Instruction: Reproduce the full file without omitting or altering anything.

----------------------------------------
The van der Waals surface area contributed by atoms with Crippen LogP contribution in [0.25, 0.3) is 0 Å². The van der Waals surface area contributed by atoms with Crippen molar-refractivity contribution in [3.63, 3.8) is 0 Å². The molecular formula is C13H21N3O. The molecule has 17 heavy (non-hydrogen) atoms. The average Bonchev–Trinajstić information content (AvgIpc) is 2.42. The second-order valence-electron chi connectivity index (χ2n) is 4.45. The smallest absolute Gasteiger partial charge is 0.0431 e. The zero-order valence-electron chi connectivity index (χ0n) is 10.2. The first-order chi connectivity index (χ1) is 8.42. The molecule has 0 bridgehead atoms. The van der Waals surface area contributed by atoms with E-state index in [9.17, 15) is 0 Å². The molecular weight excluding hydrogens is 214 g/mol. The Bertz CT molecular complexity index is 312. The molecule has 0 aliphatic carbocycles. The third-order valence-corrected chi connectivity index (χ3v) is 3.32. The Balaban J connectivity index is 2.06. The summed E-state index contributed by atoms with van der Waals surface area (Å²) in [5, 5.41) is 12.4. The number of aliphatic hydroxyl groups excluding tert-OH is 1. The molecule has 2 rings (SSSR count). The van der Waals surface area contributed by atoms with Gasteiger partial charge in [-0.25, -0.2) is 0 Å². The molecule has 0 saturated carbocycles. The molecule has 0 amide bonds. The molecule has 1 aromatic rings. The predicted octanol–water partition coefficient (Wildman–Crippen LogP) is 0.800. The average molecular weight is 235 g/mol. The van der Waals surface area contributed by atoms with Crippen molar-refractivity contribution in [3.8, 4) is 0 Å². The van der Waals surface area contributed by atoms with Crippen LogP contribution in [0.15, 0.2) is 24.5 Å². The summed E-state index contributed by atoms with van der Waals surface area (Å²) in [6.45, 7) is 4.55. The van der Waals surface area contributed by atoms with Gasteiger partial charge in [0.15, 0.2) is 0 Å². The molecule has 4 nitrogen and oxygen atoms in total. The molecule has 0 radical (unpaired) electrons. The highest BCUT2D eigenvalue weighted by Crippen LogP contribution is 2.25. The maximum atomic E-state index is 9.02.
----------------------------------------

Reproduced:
The van der Waals surface area contributed by atoms with Crippen LogP contribution in [0.25, 0.3) is 0 Å². The van der Waals surface area contributed by atoms with Crippen molar-refractivity contribution in [3.63, 3.8) is 0 Å². The molecular formula is C13H21N3O. The molecule has 17 heavy (non-hydrogen) atoms. The average Bonchev–Trinajstić information content (AvgIpc) is 2.42. The second-order valence-electron chi connectivity index (χ2n) is 4.45. The smallest absolute Gasteiger partial charge is 0.0431 e. The zero-order valence-electron chi connectivity index (χ0n) is 10.2. The first-order chi connectivity index (χ1) is 8.42. The molecule has 0 bridgehead atoms. The van der Waals surface area contributed by atoms with E-state index in [9.17, 15) is 0 Å². The molecular weight excluding hydrogens is 214 g/mol. The Bertz CT molecular complexity index is 312. The molecule has 0 aliphatic carbocycles. The third-order valence-corrected chi connectivity index (χ3v) is 3.32. The Balaban J connectivity index is 2.06. The summed E-state index contributed by atoms with van der Waals surface area (Å²) in [5, 5.41) is 12.4. The number of aliphatic hydroxyl groups excluding tert-OH is 1. The molecule has 2 rings (SSSR count). The van der Waals surface area contributed by atoms with Gasteiger partial charge in [-0.25, -0.2) is 0 Å². The molecule has 0 saturated carbocycles. The molecule has 0 amide bonds. The molecule has 1 aromatic rings. The predicted octanol–water partition coefficient (Wildman–Crippen LogP) is 0.800. The average molecular weight is 235 g/mol. The van der Waals surface area contributed by atoms with Crippen molar-refractivity contribution in [3.8, 4) is 0 Å². The van der Waals surface area contributed by atoms with Crippen LogP contribution in [0.15, 0.2) is 24.5 Å². The summed E-state index contributed by atoms with van der Waals surface area (Å²) in [6.45, 7) is 4.55. The van der Waals surface area contributed by atoms with Gasteiger partial charge in [0.15, 0.2) is 0 Å². The molecule has 4 nitrogen and oxygen atoms in total. The molecule has 0 radical (unpaired) electrons. The highest BCUT2D eigenvalue weighted by Crippen LogP contribution is 2.25. The maximum atomic E-state index is 9.02.